Best Countries in the World 2018: U.S. Falls Again One Year After Trump Takes Office

President Donald Trump speaks in the Oval Office of the White House in Washington, on January 23. Researchers behind an annual survey regarding global perceptions of 80 countries largely blamed Trump for the U.S.'s decline two years in a row. JIM WATSON/AFP/Getty Images

President Donald Trump, the man who promised to "Make America Great Again," this week is to travel to what a recent ranking of 80 leading nations said is the best country in the world.

Meanwhile, his country suffered a ranking decline for a second consecutive year, falling to eighth from seventh in an annual list of countries published Monday by U.S. News World & Report. The data was based on a wide-ranging international survey conducted late last year regarding public perceptions of 65 attributes and nine subcategories: Adventure, Citizenship, Cultural Influence, Entrepreneurship, Heritage, Movers, Open for Business, Power and Quality of Life.

As Trump prepared to travel to a key economic forum hosted by Switzerland, twice ranked the top country, researchers who helped prepare the survey criticized the president shortly after he surpassed his one-year mark in office.

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"Whether evaluated on perceptions of government, business, or citizenship, the Trump effect thus far has been overwhelmingly negative," marketing professor David Reibstein and Ph.D. student Suneal Bedi of The Wharton School at the University of Pennsylvania wrote Tuesday in a report accompanying the data.

"The next few years will truly be a test of whether the Trump administration can get its act together and turn around the reputation of the United States," it added.

President Donald Trump speaks after signing Section 201 actions to impose tariffs from the Oval Office of the White House in Washington, on January 23, 2018. Researchers behind an annual survey regarding global perceptions of 80 countries largely blamed Trump for the U.S.'s decline two years in a row. JIM WATSON/AFP/Getty Images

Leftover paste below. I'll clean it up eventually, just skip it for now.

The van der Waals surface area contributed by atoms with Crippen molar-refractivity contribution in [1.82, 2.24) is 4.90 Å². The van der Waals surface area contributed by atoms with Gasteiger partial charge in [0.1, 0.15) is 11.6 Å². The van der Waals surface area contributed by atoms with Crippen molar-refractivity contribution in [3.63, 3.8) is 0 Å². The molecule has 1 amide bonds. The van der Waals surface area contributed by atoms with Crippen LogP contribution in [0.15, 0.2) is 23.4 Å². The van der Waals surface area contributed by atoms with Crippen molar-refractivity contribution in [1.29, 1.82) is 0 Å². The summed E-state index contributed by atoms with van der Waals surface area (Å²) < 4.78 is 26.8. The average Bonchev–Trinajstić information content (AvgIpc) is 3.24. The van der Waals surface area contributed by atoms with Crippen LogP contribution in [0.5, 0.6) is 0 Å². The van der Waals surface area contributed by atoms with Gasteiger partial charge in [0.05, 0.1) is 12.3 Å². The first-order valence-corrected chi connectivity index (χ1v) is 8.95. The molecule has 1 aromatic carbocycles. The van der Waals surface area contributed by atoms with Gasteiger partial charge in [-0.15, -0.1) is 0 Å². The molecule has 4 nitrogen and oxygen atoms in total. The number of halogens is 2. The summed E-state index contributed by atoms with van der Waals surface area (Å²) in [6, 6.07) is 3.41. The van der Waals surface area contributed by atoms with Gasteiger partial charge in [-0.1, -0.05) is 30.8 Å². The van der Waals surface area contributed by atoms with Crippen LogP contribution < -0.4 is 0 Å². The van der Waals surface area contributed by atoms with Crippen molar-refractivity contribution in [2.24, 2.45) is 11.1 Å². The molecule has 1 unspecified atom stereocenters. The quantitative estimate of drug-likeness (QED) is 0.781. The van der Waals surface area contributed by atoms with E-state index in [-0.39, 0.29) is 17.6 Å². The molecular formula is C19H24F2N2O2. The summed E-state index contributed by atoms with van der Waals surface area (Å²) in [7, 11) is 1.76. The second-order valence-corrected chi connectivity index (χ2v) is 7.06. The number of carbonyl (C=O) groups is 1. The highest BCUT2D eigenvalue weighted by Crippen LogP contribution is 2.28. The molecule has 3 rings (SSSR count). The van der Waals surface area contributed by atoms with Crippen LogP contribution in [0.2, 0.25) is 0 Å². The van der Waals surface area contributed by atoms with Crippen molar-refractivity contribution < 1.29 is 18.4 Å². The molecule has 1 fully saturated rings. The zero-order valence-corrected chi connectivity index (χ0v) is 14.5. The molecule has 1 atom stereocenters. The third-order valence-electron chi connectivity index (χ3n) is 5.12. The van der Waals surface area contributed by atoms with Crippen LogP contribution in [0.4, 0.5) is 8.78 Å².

The U.S., which ranked fourth overall in the 2016 survey conducted during the Obama administration, fell to 35th most "open for business" months after Trump's election in 2017 from 23rd that year, and to 43rd just over a year into Trump's first term. Researchers cited factors such as corruption, lack of transparency and inefficiency in passing reforms among reasons for this decline.

The accompanying report further analyzed the decline. Between 2016 and 2017, gender equality fell to 14th from 9th, but it plateaued this year as the #MeToo movement proved to be a powerhouse capable of displacing major figures across industries. (Of course, it has failed to affect Trump, who has denied multiple accusations of sexual misconduct.) The U.S. standing on political equality, however, continued to decrease—from seventh in 2016 to 13th in 2017 and to 16th in the latest reportfollowing a year of particularly tumultuous racial tensions in the U.S.

Another factor is a travel ban affecting six majority-Muslim countries and two others, North Korea and Venezuela. Perceptions that the ban was singling out individuals of the Islamic faith, crackdowns on illegal immigration and rhetoric targeting potential travelers and immigrants to the U.S. may have resulted in the sharpest decline measured, as the researchers pointed out: From a high score of 20th in 2016, the U.S. "open travel policies" slipped to 33rd last year and plunged to 51st this year.

In the eyes of the world, the U.S. has reportedly suffered in trustworthiness and political stability for the past two years, falling from 17th to 23rd to 25th in the former, and from 11th to 21st to 23rd in the latter. After Trump pulled out of the Paris Climate Accords last June, protection for the environment also dipped, from 24th in 2017 to 31st in the latest results.

Trump’s original underwent a number of changes in an attempt to get it passed, according to this graphic dated December 5, 2017. Reuters

"Despite being the foremost global power, the U.S. still faces domestic challenges, including racial tensions, income inequality and an increasingly polarized electorate. All of these fissures have been on display during Trump's presidency, as even his own party has been divided on some of the nation's most important legislation," the report's entry on the U.S. read.

"While national security is a concern, so too is the debt incurred from wars and expenditures on an aging population. The U.S. leads the developed world in deaths due to firearms," it added.

The U.S. also has led in terms of military power three years in a row, and has improved in certain categories in the past year. While the "Quality of Life" rating sank from 14th to 18th between 2016 and 2017, it jumped up to 17th this year. The "Adventure" subcategory, described as "friendly, fun, pleasant climate, scenic, sexy" dropped from 27th to 35th between the first two surveys, but climbed to 33rd for 2018.

The ranking puts the top 10 countries in this order: Switzerland, Canada, Germany, the U.K., Japan, Sweden, Australia, the U.S., France and the Netherlands.